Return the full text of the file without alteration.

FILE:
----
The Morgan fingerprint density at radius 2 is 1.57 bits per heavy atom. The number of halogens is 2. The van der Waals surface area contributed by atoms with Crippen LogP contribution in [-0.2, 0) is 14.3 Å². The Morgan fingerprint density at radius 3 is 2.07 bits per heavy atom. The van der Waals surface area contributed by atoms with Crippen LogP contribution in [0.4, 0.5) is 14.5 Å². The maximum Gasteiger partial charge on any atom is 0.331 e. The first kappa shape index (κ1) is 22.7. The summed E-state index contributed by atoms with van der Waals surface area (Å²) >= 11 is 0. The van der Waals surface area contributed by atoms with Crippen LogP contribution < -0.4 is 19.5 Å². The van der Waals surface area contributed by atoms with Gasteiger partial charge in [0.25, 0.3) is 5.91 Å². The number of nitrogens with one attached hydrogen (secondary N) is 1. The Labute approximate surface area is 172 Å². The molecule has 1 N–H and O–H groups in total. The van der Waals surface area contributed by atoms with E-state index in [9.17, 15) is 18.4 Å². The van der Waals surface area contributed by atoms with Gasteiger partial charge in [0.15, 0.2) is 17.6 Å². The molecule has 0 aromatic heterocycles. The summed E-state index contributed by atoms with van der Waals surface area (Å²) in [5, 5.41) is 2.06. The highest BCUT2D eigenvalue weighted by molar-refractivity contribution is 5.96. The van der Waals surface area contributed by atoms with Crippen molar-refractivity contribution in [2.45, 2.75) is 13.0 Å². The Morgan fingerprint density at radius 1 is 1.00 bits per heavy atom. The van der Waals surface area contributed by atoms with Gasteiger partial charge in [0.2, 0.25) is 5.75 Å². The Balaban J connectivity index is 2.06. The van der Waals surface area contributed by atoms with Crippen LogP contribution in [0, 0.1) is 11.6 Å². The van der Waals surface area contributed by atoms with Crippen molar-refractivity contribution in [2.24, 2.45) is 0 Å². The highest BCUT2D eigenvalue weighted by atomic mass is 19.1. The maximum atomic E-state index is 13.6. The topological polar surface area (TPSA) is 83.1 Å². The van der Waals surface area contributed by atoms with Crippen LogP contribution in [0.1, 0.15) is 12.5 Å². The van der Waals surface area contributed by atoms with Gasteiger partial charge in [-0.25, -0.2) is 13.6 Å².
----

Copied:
The Morgan fingerprint density at radius 2 is 1.57 bits per heavy atom. The number of halogens is 2. The van der Waals surface area contributed by atoms with Crippen LogP contribution in [-0.2, 0) is 14.3 Å². The Morgan fingerprint density at radius 3 is 2.07 bits per heavy atom. The van der Waals surface area contributed by atoms with Crippen LogP contribution in [0.4, 0.5) is 14.5 Å². The maximum Gasteiger partial charge on any atom is 0.331 e. The first kappa shape index (κ1) is 22.7. The summed E-state index contributed by atoms with van der Waals surface area (Å²) >= 11 is 0. The van der Waals surface area contributed by atoms with Crippen LogP contribution < -0.4 is 19.5 Å². The van der Waals surface area contributed by atoms with Gasteiger partial charge in [0.25, 0.3) is 5.91 Å². The number of nitrogens with one attached hydrogen (secondary N) is 1. The Labute approximate surface area is 172 Å². The molecule has 1 N–H and O–H groups in total. The van der Waals surface area contributed by atoms with E-state index in [9.17, 15) is 18.4 Å². The van der Waals surface area contributed by atoms with Gasteiger partial charge in [0.15, 0.2) is 17.6 Å². The molecule has 0 aromatic heterocycles. The summed E-state index contributed by atoms with van der Waals surface area (Å²) in [5, 5.41) is 2.06. The highest BCUT2D eigenvalue weighted by molar-refractivity contribution is 5.96. The van der Waals surface area contributed by atoms with Crippen molar-refractivity contribution in [2.45, 2.75) is 13.0 Å². The Morgan fingerprint density at radius 1 is 1.00 bits per heavy atom. The van der Waals surface area contributed by atoms with Gasteiger partial charge in [0.2, 0.25) is 5.75 Å². The Balaban J connectivity index is 2.06. The van der Waals surface area contributed by atoms with Crippen LogP contribution in [0, 0.1) is 11.6 Å². The van der Waals surface area contributed by atoms with Crippen molar-refractivity contribution in [2.24, 2.45) is 0 Å². The highest BCUT2D eigenvalue weighted by atomic mass is 19.1. The maximum atomic E-state index is 13.6. The topological polar surface area (TPSA) is 83.1 Å². The van der Waals surface area contributed by atoms with Crippen LogP contribution in [0.1, 0.15) is 12.5 Å². The van der Waals surface area contributed by atoms with Gasteiger partial charge in [-0.25, -0.2) is 13.6 Å².